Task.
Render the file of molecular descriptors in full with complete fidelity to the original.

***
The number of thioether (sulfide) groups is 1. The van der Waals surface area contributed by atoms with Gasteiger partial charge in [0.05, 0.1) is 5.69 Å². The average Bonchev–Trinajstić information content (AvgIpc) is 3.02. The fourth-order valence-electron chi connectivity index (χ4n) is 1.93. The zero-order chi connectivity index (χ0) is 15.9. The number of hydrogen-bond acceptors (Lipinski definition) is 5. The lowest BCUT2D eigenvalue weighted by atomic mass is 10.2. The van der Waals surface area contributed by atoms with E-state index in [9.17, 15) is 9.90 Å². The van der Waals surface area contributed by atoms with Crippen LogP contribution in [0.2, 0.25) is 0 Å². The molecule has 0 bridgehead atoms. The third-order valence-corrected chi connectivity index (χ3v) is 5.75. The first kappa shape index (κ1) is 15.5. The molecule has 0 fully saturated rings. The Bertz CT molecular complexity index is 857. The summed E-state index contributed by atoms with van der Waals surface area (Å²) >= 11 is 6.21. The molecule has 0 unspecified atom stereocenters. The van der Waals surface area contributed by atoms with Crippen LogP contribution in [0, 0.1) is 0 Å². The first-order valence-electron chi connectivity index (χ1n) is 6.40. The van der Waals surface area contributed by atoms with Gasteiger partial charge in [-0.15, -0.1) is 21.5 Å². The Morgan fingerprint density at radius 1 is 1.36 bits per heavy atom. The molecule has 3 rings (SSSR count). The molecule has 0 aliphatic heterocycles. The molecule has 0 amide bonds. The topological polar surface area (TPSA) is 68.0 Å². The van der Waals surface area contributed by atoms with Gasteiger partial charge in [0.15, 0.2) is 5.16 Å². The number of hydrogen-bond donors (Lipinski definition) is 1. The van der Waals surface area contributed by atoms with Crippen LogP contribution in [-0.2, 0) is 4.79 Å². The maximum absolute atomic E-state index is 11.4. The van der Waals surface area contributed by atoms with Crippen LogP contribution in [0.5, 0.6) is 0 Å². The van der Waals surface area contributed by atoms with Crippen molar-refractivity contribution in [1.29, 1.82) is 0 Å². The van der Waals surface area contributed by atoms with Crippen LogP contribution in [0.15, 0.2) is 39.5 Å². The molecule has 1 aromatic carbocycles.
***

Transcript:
The number of thioether (sulfide) groups is 1. The van der Waals surface area contributed by atoms with Gasteiger partial charge in [0.05, 0.1) is 5.69 Å². The average Bonchev–Trinajstić information content (AvgIpc) is 3.02. The fourth-order valence-electron chi connectivity index (χ4n) is 1.93. The zero-order chi connectivity index (χ0) is 15.9. The number of hydrogen-bond acceptors (Lipinski definition) is 5. The lowest BCUT2D eigenvalue weighted by atomic mass is 10.2. The van der Waals surface area contributed by atoms with E-state index in [9.17, 15) is 9.90 Å². The van der Waals surface area contributed by atoms with Crippen LogP contribution in [0.2, 0.25) is 0 Å². The molecule has 0 bridgehead atoms. The third-order valence-corrected chi connectivity index (χ3v) is 5.75. The first kappa shape index (κ1) is 15.5. The molecule has 0 fully saturated rings. The Bertz CT molecular complexity index is 857. The summed E-state index contributed by atoms with van der Waals surface area (Å²) >= 11 is 6.21. The molecule has 0 unspecified atom stereocenters. The van der Waals surface area contributed by atoms with Crippen LogP contribution in [0, 0.1) is 0 Å². The first-order valence-electron chi connectivity index (χ1n) is 6.40. The van der Waals surface area contributed by atoms with Gasteiger partial charge in [-0.15, -0.1) is 21.5 Å². The Morgan fingerprint density at radius 1 is 1.36 bits per heavy atom. The molecule has 3 rings (SSSR count). The molecule has 0 aliphatic heterocycles. The molecule has 0 amide bonds. The topological polar surface area (TPSA) is 68.0 Å². The van der Waals surface area contributed by atoms with Gasteiger partial charge in [0.15, 0.2) is 5.16 Å². The number of hydrogen-bond donors (Lipinski definition) is 1. The van der Waals surface area contributed by atoms with Crippen LogP contribution in [-0.2, 0) is 4.79 Å². The maximum absolute atomic E-state index is 11.4. The van der Waals surface area contributed by atoms with Crippen LogP contribution in [0.5, 0.6) is 0 Å². The van der Waals surface area contributed by atoms with Crippen molar-refractivity contribution in [1.29, 1.82) is 0 Å². The van der Waals surface area contributed by atoms with Crippen LogP contribution in [0.15, 0.2) is 39.5 Å². The molecule has 1 aromatic carbocycles.